So, What Do You Do?

the technology puzzle

So, What do you do?

During my career as a Telecom Engineer and now as a Software Executive, many people ask me; “ So what is it that you do?” My wife of almost 20 years is still confused by it. I usually start off by saying; “ You know the telephone lines you see on poles? I help companies get those there, and know what they are and where they go.” That usually ends with a disheartened acknowledgment and a sort of confused look. I get it, I understand that I am not an astronaut or fireman, but I do love my job. Often I reflect on how I can better answer that question and maybe I should say, I help my clients solve problems! I’m sure that I would get looked at like a calf staring at a new gate for that one.

When defining problem-solving, the number one step in any definition is “Clearly Define the Problem”. So many times in my career I have been asked to solve a problem that wasn’t clearly defined. When you start looking at alternatives and start formulating and evaluating plans without understanding the problem, the execution ultimately fails. It fails because the problem is never clearly Identified. This happens every day in every aspect of life and work. We face a problem, and we instantly want a solution to solve it. In reality, we don’t really know what the problem is, because we didn’t clearly identify it. So how can we find a solution, implement a plan, and resolve the problem? As a software solution provider, we get asked all the time, Will your software do this?, or Can it do that?, when in reality the buyer is saying “I have a problem and I want your solution to solve it for me, so tell me it will”. This is where experience comes in. It is my job to dig deeper and find out why they want our solution to do a certain task. Usually, it turns out, they have bad communication, or a lazy workforce, or managers that don’t hold employees accountable for failing in processes and procedures, so they want a solution that will take all of that away. This is when hard conversations have to happen. Many times, we pass on sales opportunities because the problem that the buyer has is much deeper than a function of our software can solve. I stress to my staff, and to our prospects, that at GEOGRAPH Technologies, we don’t sell software; we solve problems. This means a lot of times, we have to tell prospects that we are just not a good fit. They may have poor data or poor processes, and our solution is not going to change that. In fact, it could magnify the problems, which in turn further frustrates our new customer. What the prospect has done is moved on to step two of problem-solving without completing step one, and it is our duty to keep that from happening.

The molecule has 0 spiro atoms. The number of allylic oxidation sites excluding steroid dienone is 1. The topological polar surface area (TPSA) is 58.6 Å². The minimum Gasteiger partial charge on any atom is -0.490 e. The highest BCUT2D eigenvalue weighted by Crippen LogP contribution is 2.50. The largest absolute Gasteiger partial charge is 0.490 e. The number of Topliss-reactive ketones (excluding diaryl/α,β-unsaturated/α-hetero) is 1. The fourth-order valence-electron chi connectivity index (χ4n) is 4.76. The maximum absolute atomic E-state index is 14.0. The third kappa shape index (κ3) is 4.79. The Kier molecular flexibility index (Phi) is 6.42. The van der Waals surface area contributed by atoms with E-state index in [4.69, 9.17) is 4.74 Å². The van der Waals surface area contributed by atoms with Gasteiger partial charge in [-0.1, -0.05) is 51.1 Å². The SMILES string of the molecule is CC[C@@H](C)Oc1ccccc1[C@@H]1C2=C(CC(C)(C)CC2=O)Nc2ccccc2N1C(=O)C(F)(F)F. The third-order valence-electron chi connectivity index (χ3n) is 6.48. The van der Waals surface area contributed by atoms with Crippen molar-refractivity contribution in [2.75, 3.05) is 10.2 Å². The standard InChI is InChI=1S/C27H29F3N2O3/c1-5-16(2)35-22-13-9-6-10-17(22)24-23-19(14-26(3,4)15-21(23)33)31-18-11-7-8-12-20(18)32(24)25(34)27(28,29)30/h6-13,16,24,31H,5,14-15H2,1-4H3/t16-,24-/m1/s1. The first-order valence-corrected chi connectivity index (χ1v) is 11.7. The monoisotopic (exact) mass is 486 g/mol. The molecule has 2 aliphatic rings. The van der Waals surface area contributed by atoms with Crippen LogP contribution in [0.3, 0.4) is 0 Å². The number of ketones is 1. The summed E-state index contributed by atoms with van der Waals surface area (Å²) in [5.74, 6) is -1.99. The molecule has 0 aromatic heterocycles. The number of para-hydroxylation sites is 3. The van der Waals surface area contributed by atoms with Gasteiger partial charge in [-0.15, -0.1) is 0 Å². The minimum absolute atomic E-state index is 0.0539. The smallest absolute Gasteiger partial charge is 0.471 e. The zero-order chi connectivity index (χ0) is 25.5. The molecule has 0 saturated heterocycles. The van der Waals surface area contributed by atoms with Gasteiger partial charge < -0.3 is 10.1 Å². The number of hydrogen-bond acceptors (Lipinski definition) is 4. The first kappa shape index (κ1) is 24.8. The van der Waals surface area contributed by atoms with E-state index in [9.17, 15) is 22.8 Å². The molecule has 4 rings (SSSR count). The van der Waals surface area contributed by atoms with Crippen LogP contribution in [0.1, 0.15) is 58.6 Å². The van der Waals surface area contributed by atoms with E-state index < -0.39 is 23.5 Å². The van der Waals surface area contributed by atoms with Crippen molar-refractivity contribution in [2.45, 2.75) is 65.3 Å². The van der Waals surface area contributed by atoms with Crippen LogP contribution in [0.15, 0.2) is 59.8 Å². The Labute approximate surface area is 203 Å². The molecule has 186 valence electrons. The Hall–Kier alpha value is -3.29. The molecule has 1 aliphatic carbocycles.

My number one goal in my life and career is to not cause problems for people. I try to always be aware of what’s going on around me and courteous of others’ feelings and thoughts and to have the discernment to act when I feel things aren’t quite right. This is an important philosophy we promote at GEOGRAPH Technologies. We want to be aware of what the industry is doing and be mindful of our customers’ problems. We do this by listening to their needs and concerns, and offering solutions to help solve the problems that we can or direct them to solutions that will. My goal at the end of the day is to ensure that our customers can say, “GEOGRAPH helped us solve a problem we were having”. This is why, when people ask what I do, I want to say, “I solve problems.”

Until Next Time, Map on!

Bruce Smith